As of 10 December 2019

Drone filming has transformed the video production industry. It has made previously unimaginable camera angles accessible and affordable for both amateurs and professionals. However, nobody wants a fine for improper use, so it’s important to follow drone flying regulations.

As a video production company  (but not a law firm, so this article doesn’t constitute legal advice of course) that regularly uses drones to capture incredible footage, we’re pretty familiar with the rules surrounding drone filming. With this in mind, we’ve created a list of frequently asked questions when it comes to the rules and regulations surrounding drone filming.

The Air Navigation Order 2016 is the law that sets out most of the restrictions on operating a drone in the UK. The overarching theme, as captured in Article 241, is that ‘a person must not recklessly or negligently cause or permit an aircraft to endanger any person or property.’ In other words, it’s the drone pilot’s responsibility to fly safely.

All of these laws are governed by the Civilian Aviation Authority (CAA).

Do I need a license?

According to the CAA, ‘It is against the law to fly a drone or model aircraft without passing the theory test or registering. You can also be fined for breaking the law when flying. In the most serious cases, you could be sent to prison.’

You’ll need to sit a theory test to get your flyer ID, and you’ll also need to register for an operator ID. According to the CAA, the operator ID is responsible for ‘making sure that only people with a valid flyer ID use their drone or model aircraft’.

You can find more information on drone licenses on the CAA website.

What if I’m planning to fly a drone commercially?

If you’re planning to use a drone commercially, you will need permission from the CAA.

The CAA defines commercial drone flying as ‘…any flight by a small unmanned aircraft…in return for remuneration or other valuable consideration.’

According to the CAA, you will need to ‘demonstrate a sufficient understanding of aviation theory (airmanship, airspace, aviation law and good flying practice) and pass a practical flight assessment (flight test). You will also need to ‘develop basic procedures for conducting the type of flights you want to do and set these out in an Operations Manual.’

There are two types of permission: standard and non-standard.

Standard permission allows ‘a person to conduct commercial operations with a small unmanned aircraft (drone) and also permits operations within a congested area.’

Non-standard permission covers ‘all other types of flight and addresses operations that contain a greater element of operating risk.’ For this permission, you must ‘prepare and submit an Operating Safety Case (OSC) to the CAA.’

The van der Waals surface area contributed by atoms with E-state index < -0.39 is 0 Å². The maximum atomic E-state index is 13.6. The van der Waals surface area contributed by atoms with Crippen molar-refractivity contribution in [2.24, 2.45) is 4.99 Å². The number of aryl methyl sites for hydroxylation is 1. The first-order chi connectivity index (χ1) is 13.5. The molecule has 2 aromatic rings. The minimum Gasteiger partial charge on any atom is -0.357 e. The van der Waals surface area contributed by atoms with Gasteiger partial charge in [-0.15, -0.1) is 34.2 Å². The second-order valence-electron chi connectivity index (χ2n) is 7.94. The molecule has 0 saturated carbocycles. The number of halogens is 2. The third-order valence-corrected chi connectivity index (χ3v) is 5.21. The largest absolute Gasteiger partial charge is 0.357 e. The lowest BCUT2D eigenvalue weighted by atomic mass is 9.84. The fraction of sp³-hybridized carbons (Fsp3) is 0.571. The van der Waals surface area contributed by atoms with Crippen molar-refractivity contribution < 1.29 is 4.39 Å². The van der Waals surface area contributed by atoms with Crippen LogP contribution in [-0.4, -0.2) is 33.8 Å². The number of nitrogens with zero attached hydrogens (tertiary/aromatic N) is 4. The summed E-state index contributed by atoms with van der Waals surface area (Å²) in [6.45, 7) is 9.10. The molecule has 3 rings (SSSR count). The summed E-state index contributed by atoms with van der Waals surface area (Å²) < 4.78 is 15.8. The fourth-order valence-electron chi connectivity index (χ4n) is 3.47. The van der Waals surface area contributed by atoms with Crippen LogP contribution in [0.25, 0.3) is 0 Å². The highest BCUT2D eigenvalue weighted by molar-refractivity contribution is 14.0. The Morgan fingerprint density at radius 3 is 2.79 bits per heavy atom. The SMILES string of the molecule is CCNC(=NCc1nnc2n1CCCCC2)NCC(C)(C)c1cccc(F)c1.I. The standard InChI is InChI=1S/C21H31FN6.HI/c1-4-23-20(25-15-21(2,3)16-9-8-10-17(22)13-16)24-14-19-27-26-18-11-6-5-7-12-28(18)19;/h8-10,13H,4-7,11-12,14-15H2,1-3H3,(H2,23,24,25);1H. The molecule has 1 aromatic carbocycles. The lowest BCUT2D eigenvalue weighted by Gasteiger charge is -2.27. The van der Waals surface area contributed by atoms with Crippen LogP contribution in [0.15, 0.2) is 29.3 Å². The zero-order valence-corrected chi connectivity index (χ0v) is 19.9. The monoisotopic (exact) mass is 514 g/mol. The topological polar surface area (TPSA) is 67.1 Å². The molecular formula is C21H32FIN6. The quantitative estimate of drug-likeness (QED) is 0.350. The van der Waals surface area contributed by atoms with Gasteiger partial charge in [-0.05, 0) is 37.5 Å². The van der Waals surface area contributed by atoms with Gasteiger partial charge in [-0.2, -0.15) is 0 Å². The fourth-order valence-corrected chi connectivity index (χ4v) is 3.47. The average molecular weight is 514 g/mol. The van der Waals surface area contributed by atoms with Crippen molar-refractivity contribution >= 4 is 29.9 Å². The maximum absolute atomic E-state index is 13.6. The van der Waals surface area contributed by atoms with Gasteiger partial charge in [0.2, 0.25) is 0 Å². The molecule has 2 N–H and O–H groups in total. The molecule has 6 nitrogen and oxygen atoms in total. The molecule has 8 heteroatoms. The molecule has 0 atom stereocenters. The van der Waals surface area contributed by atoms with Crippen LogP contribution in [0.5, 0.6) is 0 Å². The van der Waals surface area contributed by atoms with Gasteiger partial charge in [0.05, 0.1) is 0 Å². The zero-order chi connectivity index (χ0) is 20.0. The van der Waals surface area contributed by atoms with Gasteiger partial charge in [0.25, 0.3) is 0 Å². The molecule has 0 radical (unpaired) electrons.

You can find more information on flying a drone commercially on the CAA website.

I’m planning to use a video production agency for drone filming – how do I know they’re registered?

You can check the list of companies with CAA permission here. This register is updated on a monthly basis.

Each operator will also have a permission document, which you should ask to see.

Do I have to keep visual contact with the drone?

Article 94 specifies that the pilot must maintain visual contact with their drone at all times during flight. It also states that you can’t drop things from your drone and that you need to be ‘reasonably satisfied’ that the flight can be completed safely before taking off.

How high can I fly my drone?

The CAA says that permission is required for ‘a flight, or a part of a flight, by a small unmanned aircraft at a height of more than 400 feet above the surface.’

Can I fly in busy areas?

Article 95 states that drones cannot be flown “over or within 150 metres of any congested area”, or “within 50 metres of any vessel, vehicle or structure which is not under the control of the SUA operator or the remote pilot of the aircraft”.

If you’re going to be shooting video from a drone and you intend to exceed these limits, you must apply for an exemption with the Civil Aviation Authority. Once you demonstrate that you’re qualified to fly a drone and run through a practice of the flight plan with them, you’re good to go.

Are there any areas where you can’t fly a drone?

Article 94B states that you cannot fly within certain ranges of airports. If you endanger the safety of an aircraft, you could go to prison for five years, so exercise caution.

There are a number of other excluded areas, which you can read about on the CAA website.

There are a range of websites which show excluded areas – these should be used as guidance, rather than absolute fact:

Other options for drone filming

Just to reiterate, drones can capture incredible footage, but they can also be dangerous if they’re not used properly. After a few years of relative free-for-all, the government has begun to legislate drones. Now, irresponsible drone operation can land you in prison for up to five years, so understanding the rules is essential.

It can be complex and expensive to get up and running, between the rules and operating the drone, so why not consider a company with drone filming expertise instead? If you’re planning a company video and want some breath-taking drone shots, get in touch with our MD, Jamie.